Lancia thought that it will be hard to compete with the Quattro AWD system in the future rally races, so came up with their own AWD car, which was none other than the 1980 European car of the year Lancia Delta. It already sold well, but Group-B was popular and Lancia figured that it would sell even more if it entered Group-B. They turned that family FWD car into the most successful rally car of all time.
In the beginning, they only used Delta's shape and windshield and used an aerodynamically tweaked composite body on a tube space frame and gave the front engine an F1-inspired twin-charged 1.8 litre 4-cylinder mounted in the middle. The supercharger provided the low-end grunt and handed over to the turbo at the higher rpm, with the twin-charged setup improving the torque across the whole rpm range.
The Rally Lancia Delta S4 made over 500Hp and some of them are said to make over 750Hp which weighed less than 900 kg. They did 0-60 mph in 2.4 seconds and it was converted to AWD with a viscous centre differential and a torque sensory Torsen rear differential for better traction. That set-up meant that the car tended to understeer when going into corners but would quickly switch to oversteer when all the torque went to the rear wheels. It was ridiculously fast in the hands of a capable driver who anticipated this mechanism.
The Delta S4 competed in the World Rally Championship in 1985 and 1986 and won until Group-B was disbanded. The cars were eventually banned from competition by the FIA because of the tragic crash of Toivonen and co-driver Sergio Cresto on the 1986 Tour-de-Corse.
Lancia decisively switched to Group-A and switched the production-based Delta and created the Delta HF 4WD for Group-A. It had a turbocharged 2 litre 4 banger and set-up transversely upfront. When Group-B was cancelled, other manufacturers didn't have anything in their lineups that were suitable for rally races, giving Lancia a huge advantage over its competitors. Lancia easily won 9 out of 13 rally races and clinched both the 1987 manufacturers and drivers championship.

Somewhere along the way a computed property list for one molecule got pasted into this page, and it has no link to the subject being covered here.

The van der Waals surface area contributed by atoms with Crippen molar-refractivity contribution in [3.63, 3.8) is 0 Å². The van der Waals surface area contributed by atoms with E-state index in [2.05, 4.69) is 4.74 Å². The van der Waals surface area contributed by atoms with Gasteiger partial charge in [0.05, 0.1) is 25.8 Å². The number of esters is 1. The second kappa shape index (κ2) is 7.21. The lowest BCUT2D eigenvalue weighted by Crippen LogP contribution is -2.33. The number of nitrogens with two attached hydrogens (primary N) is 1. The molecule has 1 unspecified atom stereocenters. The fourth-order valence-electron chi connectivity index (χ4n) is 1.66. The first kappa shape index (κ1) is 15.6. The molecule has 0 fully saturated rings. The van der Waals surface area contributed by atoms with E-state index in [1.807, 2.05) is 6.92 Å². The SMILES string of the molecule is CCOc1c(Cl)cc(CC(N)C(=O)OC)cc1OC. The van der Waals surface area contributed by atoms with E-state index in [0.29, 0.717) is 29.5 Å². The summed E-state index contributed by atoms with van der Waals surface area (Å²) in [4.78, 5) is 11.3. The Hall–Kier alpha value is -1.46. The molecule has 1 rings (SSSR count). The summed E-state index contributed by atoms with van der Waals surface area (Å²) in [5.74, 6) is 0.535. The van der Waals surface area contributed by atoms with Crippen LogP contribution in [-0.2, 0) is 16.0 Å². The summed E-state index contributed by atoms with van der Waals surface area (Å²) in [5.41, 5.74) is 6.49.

In 1988, Lancia improved their car with the Delta HF Integrale 8 valve by bumping the power from 165Hp to 185Hp and giving it bigger wheels, brakes, and wheel arches, which soon gave away the Integrale 16 valve a bulged hood and a new cooling system with 200Hp. Lancia made constant improvements on the Delta through to 1993 with the final model Delta Integrale Evoluzione II with 215Hp, which was 15cm wider and made 30% more power than the original Delta HF.
Lancia Delta rally versions continued to own WRC with the Integrale 8 valve winning 10 out of 11 events in 1988. It was so dominant that it won 46 WRC rallies and six straight championships from 1987 to 1992 - a record that is still to this day unbeaten by any other single model.
The Stratos, 037, and Delta have a total of over 74 victories and 11 championships, making them the most successful manufacturer of rally cars. This was the peak for Lancia. Slowly, most of their 80s Fiat-based production cars rusted away, and since then they have been making disappointing cars and selling rebadged Chrysler 300s and weird Fiat 500s.
This gradual decline in quality and effort established the sad fact that Lancia did not have a bright future. Rally racing also became ridiculously expensive which led to the downfall of the brand. Despite the downs, Lancia will always remain one of the most legendary manufacturers in the rally racing world.